Legendary Master of Horror John Carpenter will executive produce a new movie in the Halloween series.
Carpenter began the franchise with his classic, Jamie Lee Curtis-starring 1978 slasher film Halloween, about a masked killer named Michael Myers. Miramax and Blumhouse Productions are co-financing development and production of the project. Longtime series producer Malek Akkad — whose father Moustapha produced the original film — will oversee the project under his Trancas International Films banner. The new movie will be the first Halloween film since 2009’s Halloween II, director Rob Zombie’s sequel to his 2007 remake.
“Thirty-eight years after the original Halloween I’m going to help to try to make the 10th sequel the scariest of them all,” said Carpenter in a statement.
“Halloween is one of those milestone films that inspired everyone at our company to get into the world of scary movies,” said Blumhouse chief Jason Blum. “The great Malek Akkad and John Carpenter have a special place in the hearts of all genre fans and we are so excited that Miramax brought us together. We cannot wait to find and collaborate with the right filmmaker to give Halloween fans the movie they deserve.”
Carpenter’s last film as a director was 2010’s psychological thriller The Ward, and in recent times he has concentrated on his burgeoning music career. In 2015, he released his debut solo album, Lost Themes, and in April put out a second collection, Lost Themes II. Just last weekend, Carpenter played a small, sold out show in Los Angeles and will officially begin a world tour in Greece on May 27. Carpenter, of course, has composed much of the music which features in his films, including Halloween, and, according to a post on Blumhouse.com, he may work on the soundtrack to the new film. The article also quoted Carpenter as saying that “Halloween needs to return to its traditions. I feel like the movies have gotten away from that… Michael is not just a human being; he’s a force of nature, like the wind. That’s what makes him so scary.”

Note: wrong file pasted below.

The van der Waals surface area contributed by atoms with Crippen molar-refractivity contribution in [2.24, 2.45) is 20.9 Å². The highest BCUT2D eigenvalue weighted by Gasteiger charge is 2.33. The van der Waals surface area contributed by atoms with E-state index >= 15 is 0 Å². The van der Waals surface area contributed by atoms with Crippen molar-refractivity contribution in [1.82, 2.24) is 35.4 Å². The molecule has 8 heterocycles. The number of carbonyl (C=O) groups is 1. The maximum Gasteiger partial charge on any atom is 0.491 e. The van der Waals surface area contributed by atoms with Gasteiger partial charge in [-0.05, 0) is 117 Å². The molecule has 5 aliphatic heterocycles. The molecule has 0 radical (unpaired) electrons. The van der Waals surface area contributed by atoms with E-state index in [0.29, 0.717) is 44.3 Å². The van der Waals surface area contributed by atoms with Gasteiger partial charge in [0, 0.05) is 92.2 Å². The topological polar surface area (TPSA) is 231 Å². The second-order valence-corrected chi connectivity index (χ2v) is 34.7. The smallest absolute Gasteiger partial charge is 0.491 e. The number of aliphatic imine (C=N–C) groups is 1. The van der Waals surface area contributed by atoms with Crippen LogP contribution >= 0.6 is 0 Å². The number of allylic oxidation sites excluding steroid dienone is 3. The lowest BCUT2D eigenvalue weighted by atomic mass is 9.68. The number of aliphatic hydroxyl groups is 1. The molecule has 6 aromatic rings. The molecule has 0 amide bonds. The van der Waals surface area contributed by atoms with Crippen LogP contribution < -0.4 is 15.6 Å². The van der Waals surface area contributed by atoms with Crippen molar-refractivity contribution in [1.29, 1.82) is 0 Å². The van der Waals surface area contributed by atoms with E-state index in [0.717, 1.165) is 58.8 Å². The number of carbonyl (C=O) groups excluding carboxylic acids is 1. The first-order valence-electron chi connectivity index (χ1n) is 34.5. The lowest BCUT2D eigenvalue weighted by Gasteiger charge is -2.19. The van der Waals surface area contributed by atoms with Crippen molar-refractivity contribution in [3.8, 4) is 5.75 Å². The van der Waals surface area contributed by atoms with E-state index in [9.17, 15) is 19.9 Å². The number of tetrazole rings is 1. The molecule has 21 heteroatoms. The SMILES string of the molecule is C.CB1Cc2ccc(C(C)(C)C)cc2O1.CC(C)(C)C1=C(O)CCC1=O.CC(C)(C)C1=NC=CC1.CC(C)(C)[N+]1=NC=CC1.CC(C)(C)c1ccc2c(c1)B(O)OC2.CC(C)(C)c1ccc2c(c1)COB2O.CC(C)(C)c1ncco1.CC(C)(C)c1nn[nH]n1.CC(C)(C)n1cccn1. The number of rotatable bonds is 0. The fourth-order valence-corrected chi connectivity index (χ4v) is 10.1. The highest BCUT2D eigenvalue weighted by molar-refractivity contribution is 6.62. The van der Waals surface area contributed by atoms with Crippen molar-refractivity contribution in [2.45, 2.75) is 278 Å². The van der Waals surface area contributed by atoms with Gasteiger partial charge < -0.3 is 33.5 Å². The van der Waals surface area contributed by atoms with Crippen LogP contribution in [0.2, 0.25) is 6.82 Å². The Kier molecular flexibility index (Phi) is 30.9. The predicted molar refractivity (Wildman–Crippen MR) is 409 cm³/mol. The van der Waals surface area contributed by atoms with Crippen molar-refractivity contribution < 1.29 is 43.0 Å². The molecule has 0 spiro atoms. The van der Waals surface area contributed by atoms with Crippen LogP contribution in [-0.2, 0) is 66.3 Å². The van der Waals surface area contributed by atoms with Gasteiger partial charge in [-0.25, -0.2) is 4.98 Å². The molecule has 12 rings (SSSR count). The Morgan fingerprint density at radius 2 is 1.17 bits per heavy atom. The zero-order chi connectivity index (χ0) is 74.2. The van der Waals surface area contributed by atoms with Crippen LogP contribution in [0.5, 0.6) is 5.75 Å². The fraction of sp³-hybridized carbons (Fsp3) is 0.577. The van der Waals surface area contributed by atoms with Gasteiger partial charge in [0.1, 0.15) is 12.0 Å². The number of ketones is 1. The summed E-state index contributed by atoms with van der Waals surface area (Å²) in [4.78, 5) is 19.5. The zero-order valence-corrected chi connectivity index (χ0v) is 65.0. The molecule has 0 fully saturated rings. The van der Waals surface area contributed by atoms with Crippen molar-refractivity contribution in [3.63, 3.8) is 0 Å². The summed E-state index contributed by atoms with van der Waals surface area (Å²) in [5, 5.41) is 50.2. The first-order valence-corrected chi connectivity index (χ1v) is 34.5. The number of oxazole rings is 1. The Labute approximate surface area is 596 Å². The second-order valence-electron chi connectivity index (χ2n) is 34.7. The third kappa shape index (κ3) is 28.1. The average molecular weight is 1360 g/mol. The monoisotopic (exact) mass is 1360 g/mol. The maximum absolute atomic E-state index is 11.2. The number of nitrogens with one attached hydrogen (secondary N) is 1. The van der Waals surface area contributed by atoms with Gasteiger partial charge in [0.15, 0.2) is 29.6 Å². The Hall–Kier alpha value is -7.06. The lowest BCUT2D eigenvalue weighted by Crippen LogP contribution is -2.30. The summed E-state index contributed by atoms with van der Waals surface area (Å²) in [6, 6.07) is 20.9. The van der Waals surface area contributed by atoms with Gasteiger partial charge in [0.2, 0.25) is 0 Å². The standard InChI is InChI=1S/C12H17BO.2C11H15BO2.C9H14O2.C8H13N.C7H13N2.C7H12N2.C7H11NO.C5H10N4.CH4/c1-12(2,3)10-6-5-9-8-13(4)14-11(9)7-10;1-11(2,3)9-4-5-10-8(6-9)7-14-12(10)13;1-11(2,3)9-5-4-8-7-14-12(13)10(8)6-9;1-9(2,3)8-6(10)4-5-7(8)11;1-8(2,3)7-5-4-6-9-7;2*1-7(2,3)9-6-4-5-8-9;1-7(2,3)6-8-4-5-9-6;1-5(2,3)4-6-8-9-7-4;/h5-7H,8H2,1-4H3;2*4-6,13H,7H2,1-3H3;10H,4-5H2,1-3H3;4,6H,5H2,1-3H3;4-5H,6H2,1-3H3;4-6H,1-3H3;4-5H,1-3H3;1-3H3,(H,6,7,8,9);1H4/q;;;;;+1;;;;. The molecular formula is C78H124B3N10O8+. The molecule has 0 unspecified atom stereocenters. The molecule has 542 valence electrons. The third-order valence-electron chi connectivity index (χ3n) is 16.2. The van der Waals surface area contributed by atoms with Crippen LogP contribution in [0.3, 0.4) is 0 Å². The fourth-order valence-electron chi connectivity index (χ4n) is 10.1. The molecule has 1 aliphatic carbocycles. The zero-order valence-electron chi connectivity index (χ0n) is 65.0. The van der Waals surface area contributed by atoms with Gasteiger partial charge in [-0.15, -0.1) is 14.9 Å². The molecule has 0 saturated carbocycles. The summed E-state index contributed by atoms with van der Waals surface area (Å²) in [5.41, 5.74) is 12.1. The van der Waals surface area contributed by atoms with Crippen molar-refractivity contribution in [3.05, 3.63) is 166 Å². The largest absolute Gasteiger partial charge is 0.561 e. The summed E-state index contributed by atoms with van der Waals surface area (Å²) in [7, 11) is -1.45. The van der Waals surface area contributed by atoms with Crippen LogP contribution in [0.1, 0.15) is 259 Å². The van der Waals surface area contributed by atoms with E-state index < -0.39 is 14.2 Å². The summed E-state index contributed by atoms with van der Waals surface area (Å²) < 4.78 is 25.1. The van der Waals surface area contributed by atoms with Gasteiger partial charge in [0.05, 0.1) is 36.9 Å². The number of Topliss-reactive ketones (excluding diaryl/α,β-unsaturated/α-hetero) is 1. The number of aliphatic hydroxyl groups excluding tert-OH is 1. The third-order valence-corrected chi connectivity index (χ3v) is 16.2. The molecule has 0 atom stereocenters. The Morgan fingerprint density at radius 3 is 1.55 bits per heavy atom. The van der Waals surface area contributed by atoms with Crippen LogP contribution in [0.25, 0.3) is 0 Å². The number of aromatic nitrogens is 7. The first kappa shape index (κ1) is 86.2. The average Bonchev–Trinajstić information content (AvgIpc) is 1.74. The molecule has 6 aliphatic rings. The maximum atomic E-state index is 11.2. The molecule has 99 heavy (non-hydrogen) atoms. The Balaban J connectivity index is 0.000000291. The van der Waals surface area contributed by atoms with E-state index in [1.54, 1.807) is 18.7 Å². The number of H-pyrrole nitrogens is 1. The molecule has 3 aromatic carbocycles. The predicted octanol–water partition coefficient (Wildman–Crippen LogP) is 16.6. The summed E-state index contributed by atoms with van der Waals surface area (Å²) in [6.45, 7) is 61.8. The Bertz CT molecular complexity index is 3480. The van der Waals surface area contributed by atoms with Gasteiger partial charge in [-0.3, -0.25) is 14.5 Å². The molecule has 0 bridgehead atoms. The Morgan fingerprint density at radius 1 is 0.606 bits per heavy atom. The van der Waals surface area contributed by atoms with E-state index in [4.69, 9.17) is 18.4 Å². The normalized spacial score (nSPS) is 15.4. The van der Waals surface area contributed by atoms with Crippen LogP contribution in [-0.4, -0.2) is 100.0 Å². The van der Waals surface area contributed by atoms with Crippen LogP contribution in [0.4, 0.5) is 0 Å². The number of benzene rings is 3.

The first Halloween cost a mere $325,000 to make but grossed $47 million, making it one of the most profitable independent movies of all-time. Although not the first slasher film, Carpenter’s movie effectively defined the unstoppable-killer genre, which would subsequently spawn both Friday the 13th and A Nightmare on Elm Street, as well as many less notable imitators. Other entries in the Halloween series include 1982’s Michael Myers-less Halloween III: The Season of the Witch, 1998’s Halloween H20 — which found Curtis reprising her “final girl” role of Laurie Strode — and 2002’s Busta Rhymes-starring Halloween: Resurrection.
In addition to directing and cowriting the original film, Carpenter also cowrote 1981’s Halloween II. His other directing credits include The Fog, Escape From New York, The Thing, and Big Trouble in Little China.
You can see the trailer for Carpenter’s original Halloween below.